Taryn Richardson  07:23

And one thing that is important from this study - I'll link it in the show notes if you do want to dive in to the research, but there was individual variation, which makes sense too, right? We're going to extract a different amount of nutrients from our food compared to the person sitting next to you. So one person's variation was as low as 105 calories per serving. So they extracted even less. Whereas another person extracted 151 calories per that 28 gram serving. So they extracted even more. And so again, another kind of tip for calorie counting - your body is not going to draw that exact amount of energy from that food - that that food label dictates. And that may be totally different to your partner or your training buddy or your kids. There will probably be a shift in the amount of calories that are dictated on nuts and seeds and muesli bars and nut bars and things like that in the coming years. This systematic review is kind of the first step in trying to collect all the data that we've got at the moment of people doing these types of studies with specific nuts and seeds. And then there'll be a global shift in this.

Taryn Richardson  08:32

So don't be afraid of including nuts and seeds in your diet. They are really good fats. And the more different varieties of nuts and seeds that you can include, the better. They have a different profile of fats - mono, polyunsaturated, unsaturated fats. And you know I'm a big advocate for plant based diversity. The more different types of plant based foods we can include in our week, the better. So don't be afraid of including nuts and seeds. A healthy serving that we should be including daily is 30 grams, or a bit over an ounce  (1.06 ounces is 30 grams). And you don't have to eat that as a small handful of nuts on its own. You certainly can, but you could include it in your breakfast. It could be included in your meusli, your Bircher muesli, your baked oats. Make sure if you're making smoothies that are a complete meal, you're putting some nuts and seeds in there. These are the types of fats that we need to be injecting in our diets and minimising the processed, saturated fats that come from chocolate, deep fried foods, ice cream, really fatty meats.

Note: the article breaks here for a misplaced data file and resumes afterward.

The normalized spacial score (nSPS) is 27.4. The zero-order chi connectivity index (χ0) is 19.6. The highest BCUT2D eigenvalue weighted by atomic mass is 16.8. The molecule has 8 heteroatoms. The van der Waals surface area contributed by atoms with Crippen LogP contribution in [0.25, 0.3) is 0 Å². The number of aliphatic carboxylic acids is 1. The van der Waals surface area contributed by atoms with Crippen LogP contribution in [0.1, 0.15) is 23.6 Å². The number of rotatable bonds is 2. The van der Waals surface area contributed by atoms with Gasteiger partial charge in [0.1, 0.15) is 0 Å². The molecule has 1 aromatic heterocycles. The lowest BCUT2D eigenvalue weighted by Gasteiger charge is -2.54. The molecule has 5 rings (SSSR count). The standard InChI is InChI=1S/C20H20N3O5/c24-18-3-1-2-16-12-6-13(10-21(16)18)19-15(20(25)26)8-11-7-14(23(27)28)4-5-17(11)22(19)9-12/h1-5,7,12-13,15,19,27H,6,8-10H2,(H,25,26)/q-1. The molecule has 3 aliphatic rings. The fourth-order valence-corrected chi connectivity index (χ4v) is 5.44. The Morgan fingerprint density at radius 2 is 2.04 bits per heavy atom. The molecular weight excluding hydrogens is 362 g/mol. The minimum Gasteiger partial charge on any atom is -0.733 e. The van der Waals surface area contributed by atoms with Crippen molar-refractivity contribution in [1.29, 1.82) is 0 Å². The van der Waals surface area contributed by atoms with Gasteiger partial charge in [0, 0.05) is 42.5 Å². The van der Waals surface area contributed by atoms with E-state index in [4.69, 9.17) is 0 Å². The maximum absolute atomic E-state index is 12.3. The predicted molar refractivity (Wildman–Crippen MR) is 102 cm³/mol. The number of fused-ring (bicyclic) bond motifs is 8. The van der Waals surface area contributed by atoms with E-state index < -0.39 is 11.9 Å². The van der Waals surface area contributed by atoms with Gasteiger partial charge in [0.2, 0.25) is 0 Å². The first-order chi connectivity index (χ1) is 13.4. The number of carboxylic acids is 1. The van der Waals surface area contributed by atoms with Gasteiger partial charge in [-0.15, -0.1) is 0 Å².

Taryn Richardson  09:40

So put down that salami stick and grow and grab yourself a small handful - 30 grams - of mix nuts. Only 2% of Australians eat the recommended 30 grams serving a day, potentially because you think it's going to cause weight gain. It’s actually a massive study - I can link that in the show notes as well - that showed that eating nuts is not linked to weight gain, or higher BMI or increased body fat. So nuts aren't going to make you fat. But also eating them regularly has been associated with a 22% reduction in risk of premature death, 29% reduced risk of coronary heart disease, 21% reduced risk of cardiovascular disease, and a 13% reduced risk of developing Type II diabetes. 

Taryn Richardson  10:26

So if you're not including nuts and seeds in your diet, because they're too high in calories, you can scrap that information and start increasing your intake to at least 30 grams a day to get all of those health benefits and huge range of nutrients. So there you have it! Nuts contain up to 26% less calories or kilojoules than we thought that they did before. Watch this space for clearer guidelines and future research because it's definitely coming. And I'll link those papers in the show notes if you do want to dive in to the nut research.

Taryn Richardson  10:58

Thanks for joining me for this episode of the Triathlon Nutrition Academy podcast. I would love to hear from you. If you have any questions or want to share with me what you've learned, email me at [email protected]. You can also spread the word by leaving me a review and taking a screenshot of you listening to the show. Don't forget to tag me on social media, @dietitian.approved, so I can give you a shout out, too. If you want to learn more about what we do, head to dietitianapproved.com. And if you want to learn more about the Triathlon Nutrition Academy program, head to www.dietitianapproved.com/academy. Thanks for joining me and I look forward to helping you smashed in the fourth leg - nutrition!